Writers - Neal Adams and Dennis O’Neil

Artist - Neal Adams

DC Comics. $19.99 USD / $39.99 USD (Tabloid Facsimile)

One thing I like about Neal Adams is how much pride he takes in his work. And I don’t just mean that his hard work is evident, but that he publicly takes pride in it. The Introduction to this hardcover reprint makes that clear—he thinks this is a great book that shows everyone how great comics are. You know what? He’s right on both counts.

Although I have no doubt Denny O’Neil made an important contribution to the plotting of this titanic team-up, it’s probably to the better that Adams ended up writing the thing—a superstar depicting the meeting of two superstars. Adams gets Superman fine, but he really understands Ali, because Adams is also a “it’s not bragging if you can do it” kind of guy. Adams takes pleasure in depicting a man who is not only at the top of his game, physically, but who also has a philosophy behind what he does. Adams was never just a showy artist; he served a story, and was constantly trying to move the art form forward.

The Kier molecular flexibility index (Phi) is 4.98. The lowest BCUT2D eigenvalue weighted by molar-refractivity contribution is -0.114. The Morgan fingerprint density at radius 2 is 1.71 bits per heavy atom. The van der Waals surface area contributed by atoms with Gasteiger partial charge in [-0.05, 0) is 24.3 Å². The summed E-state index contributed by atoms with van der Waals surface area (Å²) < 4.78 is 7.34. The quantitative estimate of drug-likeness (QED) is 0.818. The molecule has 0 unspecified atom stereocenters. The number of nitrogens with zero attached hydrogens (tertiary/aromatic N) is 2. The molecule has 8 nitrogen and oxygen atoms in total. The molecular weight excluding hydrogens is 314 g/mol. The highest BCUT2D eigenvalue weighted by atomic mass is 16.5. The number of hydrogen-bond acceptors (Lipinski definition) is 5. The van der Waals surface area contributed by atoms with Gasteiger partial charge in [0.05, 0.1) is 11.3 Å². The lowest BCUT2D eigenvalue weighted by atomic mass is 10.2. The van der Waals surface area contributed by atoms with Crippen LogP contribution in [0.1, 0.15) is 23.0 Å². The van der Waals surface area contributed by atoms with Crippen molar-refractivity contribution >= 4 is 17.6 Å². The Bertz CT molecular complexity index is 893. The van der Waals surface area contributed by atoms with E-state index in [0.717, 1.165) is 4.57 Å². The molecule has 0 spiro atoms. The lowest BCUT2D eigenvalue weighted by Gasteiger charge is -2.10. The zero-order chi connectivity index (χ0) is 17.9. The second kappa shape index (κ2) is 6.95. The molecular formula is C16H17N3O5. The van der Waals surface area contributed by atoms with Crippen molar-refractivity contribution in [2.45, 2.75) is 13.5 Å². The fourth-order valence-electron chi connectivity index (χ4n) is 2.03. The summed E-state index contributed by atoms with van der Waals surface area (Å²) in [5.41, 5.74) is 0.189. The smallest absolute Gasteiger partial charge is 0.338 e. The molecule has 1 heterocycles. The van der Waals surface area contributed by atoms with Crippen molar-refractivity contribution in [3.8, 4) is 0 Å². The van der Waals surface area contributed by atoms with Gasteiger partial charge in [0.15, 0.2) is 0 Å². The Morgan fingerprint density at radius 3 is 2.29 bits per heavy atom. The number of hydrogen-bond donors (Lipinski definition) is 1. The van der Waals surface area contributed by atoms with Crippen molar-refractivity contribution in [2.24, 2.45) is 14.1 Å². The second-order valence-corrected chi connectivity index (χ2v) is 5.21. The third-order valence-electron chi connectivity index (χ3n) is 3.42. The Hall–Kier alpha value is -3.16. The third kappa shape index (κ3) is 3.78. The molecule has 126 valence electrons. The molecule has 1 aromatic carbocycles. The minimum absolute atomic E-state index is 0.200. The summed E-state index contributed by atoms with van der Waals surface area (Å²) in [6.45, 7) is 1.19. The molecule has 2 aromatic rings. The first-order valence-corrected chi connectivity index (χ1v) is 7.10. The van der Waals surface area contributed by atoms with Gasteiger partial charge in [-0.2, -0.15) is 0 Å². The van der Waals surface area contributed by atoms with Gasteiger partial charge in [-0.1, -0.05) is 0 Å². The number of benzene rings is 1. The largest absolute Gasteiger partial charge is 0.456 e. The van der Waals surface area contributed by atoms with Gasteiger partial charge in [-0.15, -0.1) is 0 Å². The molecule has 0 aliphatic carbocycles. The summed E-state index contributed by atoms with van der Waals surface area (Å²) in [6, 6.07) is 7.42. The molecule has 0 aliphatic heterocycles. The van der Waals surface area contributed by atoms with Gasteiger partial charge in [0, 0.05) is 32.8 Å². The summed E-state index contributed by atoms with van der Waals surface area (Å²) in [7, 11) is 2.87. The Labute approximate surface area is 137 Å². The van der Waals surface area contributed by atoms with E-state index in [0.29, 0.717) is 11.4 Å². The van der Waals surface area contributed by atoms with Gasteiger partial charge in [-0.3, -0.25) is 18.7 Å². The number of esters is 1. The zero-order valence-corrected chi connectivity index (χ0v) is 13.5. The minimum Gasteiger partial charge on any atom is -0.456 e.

I don’t mean to just lather up Adams here, but I was honestly really pleased to find how well this book holds up over thirty years later. I remember it coming out and reading my cousin’s copy, but I never had my own. It turns out it’s very well-plotted, with a number of interesting twists and developments, not to mention a great depiction of a respective union of two talented characters of integrity. It’s also a great distillation of Muhammad Ali, a knowing primer on some of the intricacies of boxing, and a celebration of American ingenuity and resilience, and it can’t have been the easiest book to put together, given that it featured a living icon and had to be approved by his religious guru. Somehow, Adams leaps the hurdles, and delivers a fun but well-thought-out story with not just the stuff above, but some pretty good fights, aliens, robots, spaceships and celebrity onlookers.